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Moonves: Netflix Is Our Friend

Leslie Moonves, CBS Corp. president and CEO, was his usual sunny self at the Paley Center confab in Los Angeles Sept. 15, bandying around terms like "win" and "top of our game" and "bright future" and mentioning CBS's top spot among the broadcast networks more than a few times. Moonves also took some shots, chastising a former network chief, as he's done before, for saying network TV is dead, and describing a recent encounter with NBCUniversal CEO Steve Burke, who Moonves said used to be adamant about not paying out retrans while with Comcast, but has sounded a different note after the merger with NBC.

"The world is changing drastically," Moonves said of the shifting rules of retrans.

Moonves also denounced the annual network upfront presentations, calling it a "silly system."

But one concept he did not take a poke at was Netflix. While some leaders at content companies are squeamish about the digital distributor's forays into programming, Moonves said a successful Netflix means a successful CBS. "He who has the most content wins," he said, referring to CBS' prodigious library. "We root for them so they can buy our content. We view them as a friend."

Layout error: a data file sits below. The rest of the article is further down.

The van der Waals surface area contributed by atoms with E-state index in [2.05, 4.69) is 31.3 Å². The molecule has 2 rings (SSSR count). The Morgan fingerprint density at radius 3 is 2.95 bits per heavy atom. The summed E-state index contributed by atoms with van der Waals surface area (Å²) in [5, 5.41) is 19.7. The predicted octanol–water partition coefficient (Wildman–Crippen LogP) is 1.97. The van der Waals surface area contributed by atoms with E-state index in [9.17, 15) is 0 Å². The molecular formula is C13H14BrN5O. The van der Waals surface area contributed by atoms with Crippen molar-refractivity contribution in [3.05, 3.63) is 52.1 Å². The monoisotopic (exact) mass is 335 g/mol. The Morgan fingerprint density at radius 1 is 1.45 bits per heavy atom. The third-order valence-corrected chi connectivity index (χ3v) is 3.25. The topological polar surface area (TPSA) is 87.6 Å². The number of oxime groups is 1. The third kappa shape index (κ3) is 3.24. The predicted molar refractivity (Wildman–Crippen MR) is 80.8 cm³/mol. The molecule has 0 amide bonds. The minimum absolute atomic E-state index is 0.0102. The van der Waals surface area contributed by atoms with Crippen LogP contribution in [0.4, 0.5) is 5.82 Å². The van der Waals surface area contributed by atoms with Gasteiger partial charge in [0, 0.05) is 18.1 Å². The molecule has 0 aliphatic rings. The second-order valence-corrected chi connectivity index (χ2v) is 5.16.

Interviewed by Aryeh Bourkoff of UBS, Moonves said around 64% of the corporation's revenue comes from advertising, down from 70% in recent years, and heading toward below 60% in five years' time, as streams such as retrans and cable sub fees kick cash to the company coffers.

Moonves said local advertising, on TV and radio stations, has been a bit soft. But he expects that to change as the political season heats up. "We think 2012 will be a phenomenal year," he said. "There is going to be a lot of money spent on local television stations."

Speaking at the annual TVB Forward conference Sept. 14, CMAG President Kenneth Goldstein said political should represent $2.5 to $3.3 billion for stations next year.

Moonves joked about his tendency to brag, but noted that CBS is not only the top broadcast network, but is ahead of the hundreds of cable networks, and the countless web properties filling up the expanded media landscape. "We are still the best game in town," he said. "No advertiser can do a major product launch without us."